Mythic Monday – The Bunyip
Most folks in my culture don’t know much about the bunyip. That is, unless they saw Dot and the Kangroo as an impressionable youth, in which case they had nightmares for years… but I digress.
According to aboriginal legend, the bunyip lives in lakes and emerges at night to devour animals or people nearby. Like many monsters of this type, people were warned to avoid the rousing the wrath of the bunyip, or they would be eaten alive. In short, if you left it alone, it would leave you alone.
The thing, though, is that the lake has a bunyip in it. You all know it. You may be able to fool yourself into a false sense of safety, but you all know that to retain that false sense of safety, there are things that you must do (or not do). In the case of the bunyip, it’s a simple matter of not going out at night and not going near water. (The rules are different in the Dreamtime, but this blog doesn’t dive into the minutia of mythology (much)).
These days, most Western people disregard such monster stories. Our lives are such that we don’t need to invent such stories to explain away unknowns. When people vanish from our lives, they are much more likely to get hit by a car or die of old age then they are to mysteriously vanish in the night. This doesn’t mean, however, that we don’t make up stories. Quite the contrary, we make them up all the time, in exactly the same way.
How many times have you felt like your computer follows a strange set of rules? Maybe there is an incantation you go through to make something start (The desktop icon doesn’t work, so you click the start menu, navigate to programs, go to “Microsoft”, click on “Word”, cross your fingers and hope it starts). Maybe there are things that you do differently in your life (Don’t use that computer to access the Internet, it’s too slow, use the laptop from work instead.) Maybe you just warn others away from that particular system.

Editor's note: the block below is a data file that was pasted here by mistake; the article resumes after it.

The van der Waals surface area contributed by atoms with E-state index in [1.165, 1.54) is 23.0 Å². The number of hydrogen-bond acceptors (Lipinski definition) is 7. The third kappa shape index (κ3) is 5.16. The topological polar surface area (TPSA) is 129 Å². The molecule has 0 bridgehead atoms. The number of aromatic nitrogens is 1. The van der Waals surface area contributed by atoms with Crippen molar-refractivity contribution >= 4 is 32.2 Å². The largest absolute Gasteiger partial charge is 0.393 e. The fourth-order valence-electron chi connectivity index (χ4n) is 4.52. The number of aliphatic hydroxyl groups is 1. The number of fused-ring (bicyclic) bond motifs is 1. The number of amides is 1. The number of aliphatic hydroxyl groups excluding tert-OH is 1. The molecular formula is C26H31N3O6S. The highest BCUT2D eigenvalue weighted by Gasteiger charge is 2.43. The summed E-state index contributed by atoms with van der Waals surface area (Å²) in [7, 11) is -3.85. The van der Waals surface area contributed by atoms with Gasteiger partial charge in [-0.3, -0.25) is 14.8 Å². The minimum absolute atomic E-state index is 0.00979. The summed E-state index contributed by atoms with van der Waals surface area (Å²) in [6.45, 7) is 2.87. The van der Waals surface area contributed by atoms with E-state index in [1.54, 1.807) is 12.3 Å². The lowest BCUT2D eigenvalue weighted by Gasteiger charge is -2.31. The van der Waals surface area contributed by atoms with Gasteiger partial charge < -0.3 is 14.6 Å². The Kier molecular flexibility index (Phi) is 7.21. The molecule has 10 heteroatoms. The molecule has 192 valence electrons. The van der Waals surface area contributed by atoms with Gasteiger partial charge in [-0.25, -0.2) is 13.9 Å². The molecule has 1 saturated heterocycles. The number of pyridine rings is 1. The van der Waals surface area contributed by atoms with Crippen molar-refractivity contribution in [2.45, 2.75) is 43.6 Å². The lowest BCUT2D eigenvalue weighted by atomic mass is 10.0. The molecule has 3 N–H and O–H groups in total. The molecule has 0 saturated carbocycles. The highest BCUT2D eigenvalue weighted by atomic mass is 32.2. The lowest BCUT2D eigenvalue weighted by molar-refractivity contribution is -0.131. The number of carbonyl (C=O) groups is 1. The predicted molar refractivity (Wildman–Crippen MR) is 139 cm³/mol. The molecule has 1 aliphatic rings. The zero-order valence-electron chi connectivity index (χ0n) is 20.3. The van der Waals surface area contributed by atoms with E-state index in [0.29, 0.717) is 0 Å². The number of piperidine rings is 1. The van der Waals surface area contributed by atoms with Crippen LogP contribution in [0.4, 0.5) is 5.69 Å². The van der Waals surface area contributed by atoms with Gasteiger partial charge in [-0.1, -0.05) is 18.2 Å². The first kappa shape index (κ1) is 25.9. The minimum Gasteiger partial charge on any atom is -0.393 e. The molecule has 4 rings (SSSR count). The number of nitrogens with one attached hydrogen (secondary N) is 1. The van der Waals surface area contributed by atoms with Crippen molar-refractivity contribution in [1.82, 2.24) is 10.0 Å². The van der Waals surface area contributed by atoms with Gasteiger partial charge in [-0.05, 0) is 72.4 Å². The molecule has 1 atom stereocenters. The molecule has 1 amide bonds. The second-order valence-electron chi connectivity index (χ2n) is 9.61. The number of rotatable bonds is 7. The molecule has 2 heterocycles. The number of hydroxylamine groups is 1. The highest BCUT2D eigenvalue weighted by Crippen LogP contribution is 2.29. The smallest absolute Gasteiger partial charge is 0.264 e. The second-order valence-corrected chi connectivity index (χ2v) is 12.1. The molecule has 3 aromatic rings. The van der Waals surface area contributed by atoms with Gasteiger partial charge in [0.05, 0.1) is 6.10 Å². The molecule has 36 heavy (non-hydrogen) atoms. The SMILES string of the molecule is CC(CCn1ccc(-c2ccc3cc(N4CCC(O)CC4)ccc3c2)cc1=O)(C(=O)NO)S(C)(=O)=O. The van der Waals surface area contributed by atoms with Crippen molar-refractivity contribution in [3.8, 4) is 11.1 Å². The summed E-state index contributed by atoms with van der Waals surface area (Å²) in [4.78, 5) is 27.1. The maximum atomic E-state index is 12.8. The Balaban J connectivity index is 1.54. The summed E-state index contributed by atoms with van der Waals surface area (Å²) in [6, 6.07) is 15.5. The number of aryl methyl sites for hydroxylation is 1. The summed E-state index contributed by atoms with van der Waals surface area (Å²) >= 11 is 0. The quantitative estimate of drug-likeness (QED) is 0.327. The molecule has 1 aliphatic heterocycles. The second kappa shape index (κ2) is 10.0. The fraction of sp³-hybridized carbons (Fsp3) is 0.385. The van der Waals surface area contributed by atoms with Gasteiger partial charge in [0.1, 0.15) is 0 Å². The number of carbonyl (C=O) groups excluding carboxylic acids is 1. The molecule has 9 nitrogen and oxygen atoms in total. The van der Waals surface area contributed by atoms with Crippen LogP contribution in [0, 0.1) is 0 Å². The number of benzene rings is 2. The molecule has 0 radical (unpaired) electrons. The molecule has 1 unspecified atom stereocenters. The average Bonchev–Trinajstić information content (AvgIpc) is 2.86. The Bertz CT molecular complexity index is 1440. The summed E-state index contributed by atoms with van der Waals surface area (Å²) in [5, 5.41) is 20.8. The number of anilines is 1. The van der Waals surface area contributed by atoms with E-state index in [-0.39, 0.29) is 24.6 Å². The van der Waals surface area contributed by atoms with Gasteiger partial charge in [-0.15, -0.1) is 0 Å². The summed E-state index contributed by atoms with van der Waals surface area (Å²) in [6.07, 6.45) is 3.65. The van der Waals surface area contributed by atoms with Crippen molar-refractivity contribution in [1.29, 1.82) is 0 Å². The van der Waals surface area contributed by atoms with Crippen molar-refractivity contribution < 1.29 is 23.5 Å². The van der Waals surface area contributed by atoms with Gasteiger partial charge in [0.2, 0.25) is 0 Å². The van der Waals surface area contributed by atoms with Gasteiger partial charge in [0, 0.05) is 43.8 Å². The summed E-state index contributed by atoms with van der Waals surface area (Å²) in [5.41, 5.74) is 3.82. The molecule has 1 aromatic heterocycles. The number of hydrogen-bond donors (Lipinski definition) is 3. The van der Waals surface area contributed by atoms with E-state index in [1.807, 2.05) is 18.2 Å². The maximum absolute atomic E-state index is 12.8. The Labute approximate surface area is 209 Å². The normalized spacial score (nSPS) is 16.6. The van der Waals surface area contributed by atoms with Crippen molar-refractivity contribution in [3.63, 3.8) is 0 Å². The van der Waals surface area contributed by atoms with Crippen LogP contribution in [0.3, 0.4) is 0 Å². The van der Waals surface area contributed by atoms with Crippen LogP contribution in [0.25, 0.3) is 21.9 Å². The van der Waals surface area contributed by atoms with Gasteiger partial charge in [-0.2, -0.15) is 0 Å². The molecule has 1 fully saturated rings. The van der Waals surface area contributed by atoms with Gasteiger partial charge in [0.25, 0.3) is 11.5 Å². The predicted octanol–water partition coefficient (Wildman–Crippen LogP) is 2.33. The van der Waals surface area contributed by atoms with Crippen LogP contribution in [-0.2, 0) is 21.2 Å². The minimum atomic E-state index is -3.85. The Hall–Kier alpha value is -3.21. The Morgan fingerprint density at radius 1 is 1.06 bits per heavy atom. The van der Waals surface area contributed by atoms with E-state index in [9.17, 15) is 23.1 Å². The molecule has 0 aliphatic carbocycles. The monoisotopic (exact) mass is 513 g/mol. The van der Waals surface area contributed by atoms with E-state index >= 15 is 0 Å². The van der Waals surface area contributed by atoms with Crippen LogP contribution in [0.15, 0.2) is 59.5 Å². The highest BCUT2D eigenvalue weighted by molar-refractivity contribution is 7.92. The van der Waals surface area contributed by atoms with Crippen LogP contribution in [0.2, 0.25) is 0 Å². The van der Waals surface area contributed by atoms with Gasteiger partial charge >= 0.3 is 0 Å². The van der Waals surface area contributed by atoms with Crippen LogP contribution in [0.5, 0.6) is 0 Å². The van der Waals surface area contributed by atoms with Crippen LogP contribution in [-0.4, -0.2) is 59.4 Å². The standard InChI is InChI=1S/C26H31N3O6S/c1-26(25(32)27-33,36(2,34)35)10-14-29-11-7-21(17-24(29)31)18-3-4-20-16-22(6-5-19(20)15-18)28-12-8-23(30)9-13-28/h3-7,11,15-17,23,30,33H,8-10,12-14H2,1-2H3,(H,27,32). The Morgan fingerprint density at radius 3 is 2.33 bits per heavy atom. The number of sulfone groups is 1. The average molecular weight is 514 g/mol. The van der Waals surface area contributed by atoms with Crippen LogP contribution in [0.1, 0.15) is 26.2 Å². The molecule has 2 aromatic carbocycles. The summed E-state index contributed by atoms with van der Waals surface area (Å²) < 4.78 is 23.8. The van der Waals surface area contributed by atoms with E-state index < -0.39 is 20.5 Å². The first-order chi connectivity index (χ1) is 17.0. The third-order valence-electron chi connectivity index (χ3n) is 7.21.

Maybe there’s a monster in your PC.
In the security field, we assign all sorts of names to these monsters: virus, worm, trojan, rootkit, backdoor, etc. We do this because, as monster hunters, it helps us to know what sort of creature we may be facing. It makes it easier to communicate tracking and hunting techniques. And sadly, just as in the stories, the monsters often win. Just when we think we have them figured out they turn out to have friends or be aligned with a trickster of some sort, then they come after us in force. It can be quite demoralizing.
However, we’re the experts, if we are so often stymied, what can you possibly do to protect yourself?
The first step is to stop hiding in your huts cowering from the night. If your computer is making you change your behavior, there’s a problem. Maybe it’s broken, maybe the app is poorly written, or maybe there’s a monster in there. The thing is, if you let your computer control you, you’ll never know if there’s a monster in the lake or if it’s just a floating log.
The second step, and one that would help us all a lot, is to start locking the lakes. Simply put, if you live in a world with monsters (as we do), it’s kind of stupid to invite them in. If you’re not running an antimalware system of some sort, you’re leaving your system open to be colonized by monsters. Similarly, if you visit other lakes that are likely to be infested with monsters, they just might follow you home. Practically, this means avoiding porn and gambling sites.
Lastly, if you think there may be a monster lurking around, you might want to consider calling in an expert monster hunter. We may not be as cool as the people in the movies, but we’ve got a fighting chance at getting rid of them. And after all, it’s better than being eaten in the night.